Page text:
Mary Buchan Jarvis sits on her jeep.
In 1942, when Mary Jarvis was a 17-year-old teenager, she dreamed of adventure and travel. This desire for life experiences was the catalyst that prompted her to join the army reserve in Toronto. It wasn't until the following year, when she turned 18, that she was able to officially enlist in the army and help support the British efforts. Jarvis, the eldest of four children and was the first to join the armed forces. Several years later, her younger brother joined the Korean War.
During her three years of service with the Canadian Armed Forces, Jarvis' main role was to help with transportation. She learned how to drive every type of vehicle from a jeep to a blitz buggy (an outfitted vehicle with two stretchers used as an ambulance) to a bus, and often it was in the dark of night with no headlights.
Jarvis did manage to see some of the world through her work. She was based in Ottawa and Montreal, and reposted in London, England. However, during her WW II experience, she also witnessed the dark and gruesome reality of war. She was often stationed at the ports, picking up wounded soldiers arriving from France to transport them to the hospital.
Jarvis would rather not dwell on the bad bits; instead she wants to focus on the contribution she made, and the camaraderie she had with her fellow colleagues—both men and women. Jarvis' badge number (2,691) is a sign that the female effort was quite significant during WW II, showing that there were thousands of women who served before her, and thousands after.
Jarvis' advice for today's youth is to get an education first, and then do the traveling. She believes travel is a great way to see how people live and do things, and how many survive on a lot less than in Canada. And, her recommendation for world leaders: talk. Instead of jumping to conclusions, have a conversation. She believes significant decisions can be made when people sit down together and have a civil onversation. She does worry about the challenges Canada and the world face, but remains hopeful.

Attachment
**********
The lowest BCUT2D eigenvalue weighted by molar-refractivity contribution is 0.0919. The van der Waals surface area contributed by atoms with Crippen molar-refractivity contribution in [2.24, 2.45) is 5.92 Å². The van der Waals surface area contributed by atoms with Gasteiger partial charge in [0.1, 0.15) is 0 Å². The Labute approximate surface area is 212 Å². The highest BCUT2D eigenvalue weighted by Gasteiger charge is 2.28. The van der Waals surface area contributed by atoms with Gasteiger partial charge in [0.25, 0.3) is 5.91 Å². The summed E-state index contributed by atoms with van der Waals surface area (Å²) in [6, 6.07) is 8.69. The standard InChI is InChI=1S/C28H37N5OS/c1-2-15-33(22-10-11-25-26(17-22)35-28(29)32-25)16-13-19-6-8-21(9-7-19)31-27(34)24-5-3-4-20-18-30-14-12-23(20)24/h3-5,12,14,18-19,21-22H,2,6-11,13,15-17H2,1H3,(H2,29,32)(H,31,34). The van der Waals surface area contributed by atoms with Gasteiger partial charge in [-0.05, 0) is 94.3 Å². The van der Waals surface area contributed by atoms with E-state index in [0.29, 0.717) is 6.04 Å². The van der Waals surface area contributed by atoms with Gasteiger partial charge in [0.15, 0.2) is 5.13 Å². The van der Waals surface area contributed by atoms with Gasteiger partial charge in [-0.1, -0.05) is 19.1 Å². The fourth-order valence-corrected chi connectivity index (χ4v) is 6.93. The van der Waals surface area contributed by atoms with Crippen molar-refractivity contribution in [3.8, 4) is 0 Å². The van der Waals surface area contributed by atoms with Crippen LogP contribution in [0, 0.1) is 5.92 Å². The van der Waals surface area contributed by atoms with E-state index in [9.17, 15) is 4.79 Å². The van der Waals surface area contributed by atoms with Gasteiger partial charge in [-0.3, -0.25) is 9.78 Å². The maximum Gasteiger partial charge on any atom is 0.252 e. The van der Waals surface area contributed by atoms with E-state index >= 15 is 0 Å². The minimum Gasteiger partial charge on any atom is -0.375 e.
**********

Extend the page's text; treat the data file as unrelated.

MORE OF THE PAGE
Today, the 92-year-old doesn't have the opportunity to travel but finds comfort in the home she has at Sunnybrook Centre, surrounded by her large family that includes four kids, twelve grandchildren and nine great-grandchildren. And, she happily reminisces about her cross-Canada tour in a motor home.
Operation Raise The Flag
Since 1948, Sunnybrook Veterans Centre in Toronto has housed and cared for our nation's war veterans. It is the largest veteran-care facility in Canada with 475 residents.
Since 2010, on the eve of Rememberance Day, a team of volunteers plants 30,000 Canadian flags on the grounds of Sunnybrook. When veterans wake up on the morning of November 11, they are greeted with this sea of red and white.
To contribute to Operation Raise The Flag campaign, you can donate $25 online at www.raiseaflag.ca or call the Sunnybrook Foundation at 1-866-696-2008. Proceeds from this fundraiser help provide veterans with special opportunities, such as an outing with their family.